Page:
A vacuum of information has not allowed the CDA to communicate either with the alternate energy development board, established by the federal government in 2003. This board was given the mandate to solve the energy crisis that is facing this country through renewable technologies. Although advertisements in the printed media asked for feasibility studies of waste-to-energy units for ten cities of the country, the twin cities were ignored. Had mutual interactions been part of the government systems, the funds available to the CDA for the ill-fated sanitary landfill, and the technical know-how of alternate energy development board (AEDB), Islamabad could have prided itself of being the first ever waste-to-energy unit in the country today. The decision to construct a landfill project at extremely sensitive areas need not only to be reviewed but also need to empower the AEDB to generate electricity from waste to cope with the energy demand in the lines of international environmental commitments avoiding violation of the Kyoto Protocol and Stockholm Convention. Now decision-makers have to choose whether to allow the CDA to go ahead with the landfill project, to dump waste for adding more pollution and contamination of groundwater or to allow production of environment friendly energy. Arshad H Abbasi, November 9, 2006 IPRI Factfile 10 TYPES OF ENERGY Energy can be differentiated as 1. Kinetic energy 2. Potential energy

Kinetic Energy 1. Sound 2. Wind 3. Mechanical for example moving piston in a cylinder 4. Electrical energy. Electricity, lightning 5. Thermal Energy, Heat, hot water, steam 6. Light , microwaves, x-rays , solar, ultra violet rays

Potential energy 1. Gravitational energy. Hydro power, ball above ground 2. Spring . stretched rubber band 3. Magnetic planetary poles 4. Nuclear , fission, fusion, heavy water uranium

5. Chemical , gasoline, batteries, oil natural gas, gun powder, coal, wood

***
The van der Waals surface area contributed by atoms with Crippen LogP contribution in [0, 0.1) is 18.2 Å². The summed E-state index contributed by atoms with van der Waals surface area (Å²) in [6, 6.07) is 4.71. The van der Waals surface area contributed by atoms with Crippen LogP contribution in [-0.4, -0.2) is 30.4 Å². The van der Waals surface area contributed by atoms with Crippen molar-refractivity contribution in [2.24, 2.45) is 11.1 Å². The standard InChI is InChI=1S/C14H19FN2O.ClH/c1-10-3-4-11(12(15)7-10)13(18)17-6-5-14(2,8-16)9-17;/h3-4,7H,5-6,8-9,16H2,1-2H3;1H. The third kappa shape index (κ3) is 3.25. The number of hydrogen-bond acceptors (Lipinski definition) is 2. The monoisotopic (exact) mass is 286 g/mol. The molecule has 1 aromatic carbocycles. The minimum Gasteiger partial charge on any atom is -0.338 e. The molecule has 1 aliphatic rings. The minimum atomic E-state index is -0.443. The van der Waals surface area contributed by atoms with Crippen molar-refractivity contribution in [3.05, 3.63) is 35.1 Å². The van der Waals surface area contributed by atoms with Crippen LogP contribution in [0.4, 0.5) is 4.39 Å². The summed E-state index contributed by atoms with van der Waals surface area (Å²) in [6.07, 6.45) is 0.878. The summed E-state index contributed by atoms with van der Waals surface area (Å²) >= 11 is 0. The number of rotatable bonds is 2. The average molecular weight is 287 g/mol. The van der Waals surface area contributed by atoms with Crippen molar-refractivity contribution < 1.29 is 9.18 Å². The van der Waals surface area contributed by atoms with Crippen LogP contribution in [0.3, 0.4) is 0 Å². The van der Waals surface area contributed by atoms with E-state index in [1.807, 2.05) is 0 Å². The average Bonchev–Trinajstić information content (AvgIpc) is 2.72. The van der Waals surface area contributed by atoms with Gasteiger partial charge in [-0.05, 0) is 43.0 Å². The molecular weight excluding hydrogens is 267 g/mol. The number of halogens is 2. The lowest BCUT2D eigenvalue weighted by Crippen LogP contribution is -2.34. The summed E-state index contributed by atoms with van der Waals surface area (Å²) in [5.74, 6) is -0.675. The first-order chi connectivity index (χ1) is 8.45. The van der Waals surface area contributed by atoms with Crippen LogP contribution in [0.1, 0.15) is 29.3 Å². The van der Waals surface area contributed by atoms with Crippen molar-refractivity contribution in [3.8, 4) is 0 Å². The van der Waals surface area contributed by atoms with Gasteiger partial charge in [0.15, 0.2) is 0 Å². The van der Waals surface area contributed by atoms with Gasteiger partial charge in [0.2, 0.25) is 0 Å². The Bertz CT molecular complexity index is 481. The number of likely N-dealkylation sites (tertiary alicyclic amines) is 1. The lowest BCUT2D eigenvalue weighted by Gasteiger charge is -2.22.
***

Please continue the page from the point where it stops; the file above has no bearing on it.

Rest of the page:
2007 THERMAL ENERGY Thermal Energy is the oldest type of energy. With all known history available, Wood was always used for heating and cooking. In 2nd world war fossil fuels entered in the form of coal to get the energy, until liquid fuels were discovered and because of their convenience of transportation they took over as major contributors of the energy source. Once the steam engines were invented then the coal or liquid fuel was burnt in the boilers and the heat produces steam which is used to drive electrical generators, or any other mechanical device. Rudolph diesels invention of diesel engine revolutionaries the energy concept and today we see sine the majority of machines moving on diesel engines. Diesel engines can be 2 stroke or 4 stroke type. They can be in line or arranged in V or even W shape. They can be single acting or double acting. Another method of converting thermal energy to mechanical energy is by the gas turbines. Turbines are also used to run by steam or hot gases which are produced by igniting fuel. Energy Crisis in Pakistan 11 For converting thermal energy to electrical energy alternators are used to drive on constant RPM. The choice of gensets strictly depends on the requirement of the client, before ordering a power plant following points to be considered 1. Expected demand of the power. 2. Type of fuel required 3. Space available for the power plant 4. Avilability of genset 5. Avilability of local service back up and stock of parts 6. Price is paramount importance and hidden expenses should be looked carefully The major manufacturers and suppliers of Gensets based on internal combustion engines are given below 1. MAN 2. Wartsila 3. Caterpillar 4. Jen Bacher 5. Waukesha 6. Mitsubishi